|Department of Public Information • News and Media Division • New York|
Press Conference by Outgoing Security Council President
This week’s Security Council debate on sexual violence in conflict confirmed the importance of that issue and reaffirmed the decision to put it “front and centre” of the United Kingdom’s presidency, that country’s Permanent Representative said at Headquarters today.
Briefing on developments during his country’s June presidency, Mark Lyall Grant said the recently adopted resolution on sexual violence in conflict would help to end impunity for perpetrators and improve links between international and national actions aimed at bringing them to justice.
Summarizing developments in Somalia, he said that was one of the issues upon which the Council was in agreement, but he expected tough challenges in the future over the funding of the political office there. As for the recent debate on conflict prevention and natural resources, he said that one only had to see today’s news of fighting over the gold mines in Darfur to recognize that there was indeed a direct linkage between the exploitation of natural resources and conflict.
On Syria, he pointed out that there “has not been success, yet again”. The Council had, however, paid much attention to the crisis in the United Nations Disengagement Observer Force (UNDOF). Just this morning, it had adopted resolution 2018 (2013), stressing the obligation of both Israel and Syria scrupulously to observe their ceasefire agreement. The question of access for peacekeepers and the team investigating the use of chemical weapons may return to the Council in the next few months, he said, adding that the Council had held “quite a lot of discussion” on Syrian in various informal formats.
Turning to Mali, he said the “final green light” had been given for a transfer of responsibility from the African-led International Support Mission to Mali (AFISMA) to the United Nations Multidimensional Integrated Stabilization Mission in Mali (MINUSMA), due to take place on the 1 July.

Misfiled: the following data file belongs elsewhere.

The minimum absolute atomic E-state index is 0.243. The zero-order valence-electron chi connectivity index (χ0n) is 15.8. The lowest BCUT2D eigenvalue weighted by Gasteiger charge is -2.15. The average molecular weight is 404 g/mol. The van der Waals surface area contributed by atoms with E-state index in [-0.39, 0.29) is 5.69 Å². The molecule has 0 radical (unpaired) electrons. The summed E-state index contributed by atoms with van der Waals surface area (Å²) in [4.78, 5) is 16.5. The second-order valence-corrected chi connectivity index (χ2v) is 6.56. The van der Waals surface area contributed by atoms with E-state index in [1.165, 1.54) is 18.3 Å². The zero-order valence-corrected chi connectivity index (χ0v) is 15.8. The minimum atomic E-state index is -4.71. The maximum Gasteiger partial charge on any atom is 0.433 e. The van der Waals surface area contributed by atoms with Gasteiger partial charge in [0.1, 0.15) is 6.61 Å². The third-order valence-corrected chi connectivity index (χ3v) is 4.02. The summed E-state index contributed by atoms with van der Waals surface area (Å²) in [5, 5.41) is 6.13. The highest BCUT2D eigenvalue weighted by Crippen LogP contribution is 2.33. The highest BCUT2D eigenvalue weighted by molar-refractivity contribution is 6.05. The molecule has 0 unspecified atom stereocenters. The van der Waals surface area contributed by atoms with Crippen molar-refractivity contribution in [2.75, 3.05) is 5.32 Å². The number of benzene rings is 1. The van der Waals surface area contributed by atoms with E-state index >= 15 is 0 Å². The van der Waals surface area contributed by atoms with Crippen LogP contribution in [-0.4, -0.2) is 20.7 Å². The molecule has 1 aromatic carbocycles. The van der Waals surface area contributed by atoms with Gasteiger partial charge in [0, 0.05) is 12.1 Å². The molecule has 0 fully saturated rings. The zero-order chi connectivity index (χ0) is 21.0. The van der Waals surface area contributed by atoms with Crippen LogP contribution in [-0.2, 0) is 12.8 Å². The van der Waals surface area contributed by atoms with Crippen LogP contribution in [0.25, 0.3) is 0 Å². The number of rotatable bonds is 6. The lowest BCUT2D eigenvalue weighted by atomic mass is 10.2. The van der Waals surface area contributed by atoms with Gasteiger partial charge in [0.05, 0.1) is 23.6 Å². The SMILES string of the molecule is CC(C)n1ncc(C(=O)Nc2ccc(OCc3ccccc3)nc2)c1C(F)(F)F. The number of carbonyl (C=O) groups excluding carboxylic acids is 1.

He described today’s decision to remove Iraq from its obligations under Chapter VII of the United Nations Charter as a “historic step”, and part of the normalization of relations between Iraq and the international community.
When asked whether he shared the views of his outgoing counterpart from the United States that Council inaction on Syria was a moral disgrace, he emphasized that “you cannot blame” the United Nations as a whole because it was up to Member States to take a stance. The Council had tried for two years to secure some leverage on the crisis, but unfortunately, three draft resolutions had been vetoed by the Russian Federation and China. Had they been adopted, the situation on the ground might be very different, he added.
Asked whether Kenya had a role to play in stabilizing the situation in neighbouring Somalia, he underscored the need for proper dialogue between the Government in Somalia and regional actors. A national constitution was needed to hold the State together and include Jubaland, Somaliland and other autonomous regions as part of the federal Government. He said he recognized it would be difficult to make progress on political dialogue and constitutional development after 20 years of civil war, and when large parts of the country remained under the controlled of by Al-Shabaab.
When asked whether all Council members shared the view that Iraq had managed its obligations under Chapter VII, he said some issues remained, such as the $11 billion in compensation due to Kuwait and the need to address the export of conventional weapons. The Council would continue to work with Iraq on those issues over the next few years, he added.
To a question about where Council members stood on the issue of Sudan following recent developments, he replied that there were currently two viewpoints in the Council, the first believing that a road map to peace was still in place and that “we’re still on track” despite “a few bumps in the road”. The second held that, with increased fighting in Darfur and a persisting humanitarian crisis, the situation was worsening. Speaking in his national capacity, he said the United Kingdom was in the latter camp.
Questioned as to what could be done to prevent future kidnapping of peacekeepers in Syria, he described a plan to equip them with body armour and heavy weapons. It was possible by a number of measures within the existing mandate to strengthen observation posts, enabling peacekeepers to protect themselves, he added.
Asked about Serbia and Kosovo in the context of the Council’s 14 June meeting, he said that “historic” occurrence had been instrumental in normalizing relations and resolving issues between the two, and could also help in speeding up the process of integrating Serbia into the European Union.
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